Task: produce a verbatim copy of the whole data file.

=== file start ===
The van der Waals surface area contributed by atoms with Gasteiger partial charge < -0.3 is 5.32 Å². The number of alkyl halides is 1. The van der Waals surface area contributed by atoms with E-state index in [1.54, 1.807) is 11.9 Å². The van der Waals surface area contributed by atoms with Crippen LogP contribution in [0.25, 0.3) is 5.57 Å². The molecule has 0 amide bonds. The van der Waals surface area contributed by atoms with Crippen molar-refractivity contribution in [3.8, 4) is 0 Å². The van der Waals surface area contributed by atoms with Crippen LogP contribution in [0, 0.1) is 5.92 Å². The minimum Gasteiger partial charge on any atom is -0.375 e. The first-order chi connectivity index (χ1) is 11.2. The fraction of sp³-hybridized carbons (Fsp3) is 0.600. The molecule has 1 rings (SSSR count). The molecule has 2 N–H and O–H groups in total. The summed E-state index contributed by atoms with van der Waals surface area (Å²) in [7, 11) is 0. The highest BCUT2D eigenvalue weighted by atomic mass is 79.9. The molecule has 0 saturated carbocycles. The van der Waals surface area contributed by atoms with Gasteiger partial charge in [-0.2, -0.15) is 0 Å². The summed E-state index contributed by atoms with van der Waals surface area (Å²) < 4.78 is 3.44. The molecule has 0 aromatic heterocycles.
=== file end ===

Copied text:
The van der Waals surface area contributed by atoms with Gasteiger partial charge < -0.3 is 5.32 Å². The number of alkyl halides is 1. The van der Waals surface area contributed by atoms with E-state index in [1.54, 1.807) is 11.9 Å². The van der Waals surface area contributed by atoms with Crippen LogP contribution in [0.25, 0.3) is 5.57 Å². The molecule has 0 amide bonds. The van der Waals surface area contributed by atoms with Crippen molar-refractivity contribution in [3.8, 4) is 0 Å². The van der Waals surface area contributed by atoms with Crippen LogP contribution in [0, 0.1) is 5.92 Å². The minimum Gasteiger partial charge on any atom is -0.375 e. The first-order chi connectivity index (χ1) is 11.2. The fraction of sp³-hybridized carbons (Fsp3) is 0.600. The molecule has 1 rings (SSSR count). The molecule has 2 N–H and O–H groups in total. The summed E-state index contributed by atoms with van der Waals surface area (Å²) in [7, 11) is 0. The highest BCUT2D eigenvalue weighted by atomic mass is 79.9. The molecule has 0 saturated carbocycles. The van der Waals surface area contributed by atoms with Gasteiger partial charge in [-0.2, -0.15) is 0 Å². The summed E-state index contributed by atoms with van der Waals surface area (Å²) < 4.78 is 3.44. The molecule has 0 aromatic heterocycles.